Theory of Knowledge

A unified approach to psychology and philosophy

Psychology's Fragmentation Trap

The state of psychology today is...fragmented.

What is the state of psychology today? In some ways the field is thriving. According to the Princeton Review, it ranks as the second most popular undergraduate major. Progress is being made in studying the brain, consciousness, and human relationships. Quantitative methodology has made great strides via computers in allowing researchers to employ complicated statistical analyses, such as structural equation and multilevel modeling. And mental health is certainly getting lots of attention with more people are using mental health services than ever before, and we now know psychotherapy (generally speaking) is an effective intervention. So is all good?

Although in our ADD culture this superficial glance might result in a positive conclusion for our field, a more thoughtful analysis results in serious cause for concern. Why? Because psychology suffers from what Charles Knudsen called “a fragmentation trap”.

Knudsen argued that social sciences function best when they operate in a fruitful sweet spot between the extremes of a rigid unification (the unification trap) and a fragmented pluralism (the fragmentation trap). The unification trap occurs when there is a self-reinforcing process where the exploitation of an existing research program completely comes to dominate the exploration of new paradigms. He argued that post-World War II economics is a good example of a social science that fell into the unification trap. During that period, the mathematical modeling of rational utility was the fully dominant mode of thought about economics, such that all challenges to this approach were squashed before seeing the light of day.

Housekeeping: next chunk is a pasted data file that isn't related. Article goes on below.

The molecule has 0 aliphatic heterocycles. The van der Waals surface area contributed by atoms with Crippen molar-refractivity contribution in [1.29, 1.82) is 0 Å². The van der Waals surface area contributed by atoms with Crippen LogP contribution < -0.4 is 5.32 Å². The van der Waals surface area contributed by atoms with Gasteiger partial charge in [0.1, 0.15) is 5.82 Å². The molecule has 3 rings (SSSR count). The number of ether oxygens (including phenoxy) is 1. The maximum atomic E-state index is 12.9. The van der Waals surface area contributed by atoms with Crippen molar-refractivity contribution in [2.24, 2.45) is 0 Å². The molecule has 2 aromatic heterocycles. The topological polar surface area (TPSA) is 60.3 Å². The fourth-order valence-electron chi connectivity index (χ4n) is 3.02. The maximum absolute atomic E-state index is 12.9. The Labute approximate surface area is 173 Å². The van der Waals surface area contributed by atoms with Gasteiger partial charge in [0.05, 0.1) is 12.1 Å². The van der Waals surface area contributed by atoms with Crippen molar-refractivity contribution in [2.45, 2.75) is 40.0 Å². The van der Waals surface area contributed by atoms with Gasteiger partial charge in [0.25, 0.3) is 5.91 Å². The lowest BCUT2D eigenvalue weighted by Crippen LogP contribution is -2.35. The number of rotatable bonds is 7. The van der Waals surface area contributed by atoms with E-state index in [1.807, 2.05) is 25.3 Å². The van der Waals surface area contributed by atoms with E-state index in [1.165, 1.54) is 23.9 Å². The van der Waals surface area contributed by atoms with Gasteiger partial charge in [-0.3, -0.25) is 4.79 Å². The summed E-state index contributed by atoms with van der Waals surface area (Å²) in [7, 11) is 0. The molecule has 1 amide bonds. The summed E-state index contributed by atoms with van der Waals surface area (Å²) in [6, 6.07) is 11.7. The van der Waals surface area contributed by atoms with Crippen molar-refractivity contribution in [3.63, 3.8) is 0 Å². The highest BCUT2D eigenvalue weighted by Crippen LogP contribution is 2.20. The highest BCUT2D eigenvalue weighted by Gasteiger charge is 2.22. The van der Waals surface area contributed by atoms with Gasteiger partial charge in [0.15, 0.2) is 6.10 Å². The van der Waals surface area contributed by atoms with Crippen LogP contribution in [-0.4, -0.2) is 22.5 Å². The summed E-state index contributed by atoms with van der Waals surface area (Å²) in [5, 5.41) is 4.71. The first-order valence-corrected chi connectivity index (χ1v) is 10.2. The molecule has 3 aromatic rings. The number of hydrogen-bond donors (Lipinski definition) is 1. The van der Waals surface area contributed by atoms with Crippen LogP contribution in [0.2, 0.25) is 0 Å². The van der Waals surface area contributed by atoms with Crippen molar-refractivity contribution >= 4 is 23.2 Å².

In contrast to the unification trap in which one conception is overly dominant, the fragmentation trap occurs when new theories and research paradigms are introduced without replacing older theories, such that there is a massive proliferation of ideas. The value in the field is placed on novelty and uniqueness and researchers in such fields see their role as almost solely generating new contributions, as opposed to testing and building on existing ideas. When this becomes widespread there is no chain of coherence through time; thus, no authentic accumulation of knowledge. Instead, what predominates is a mentality of “fad & fashion” that results in new approaches being introduced into a field at a faster and faster speed. This leads to the problem of “information overload” and results in students of the field being confronted with a bewildering diversity of theories that they will have no chance of fully digesting.

Moreover, the fragmentation trap results in the historical dimension of the field being lost, and an overall difficulty in discerning a digestible general body of knowledge. Instead, it is experienced as a morass. The problem is self-reinforcing because newer contributions are introduced into the field without facing any demand that they somehow should solve problems that earlier contributions had been unable to solve. I just recently came across Knudsen’s article and what was so interesting to me was how well it characterized the field of human psychology, even though he does not mention psychology specifically at all.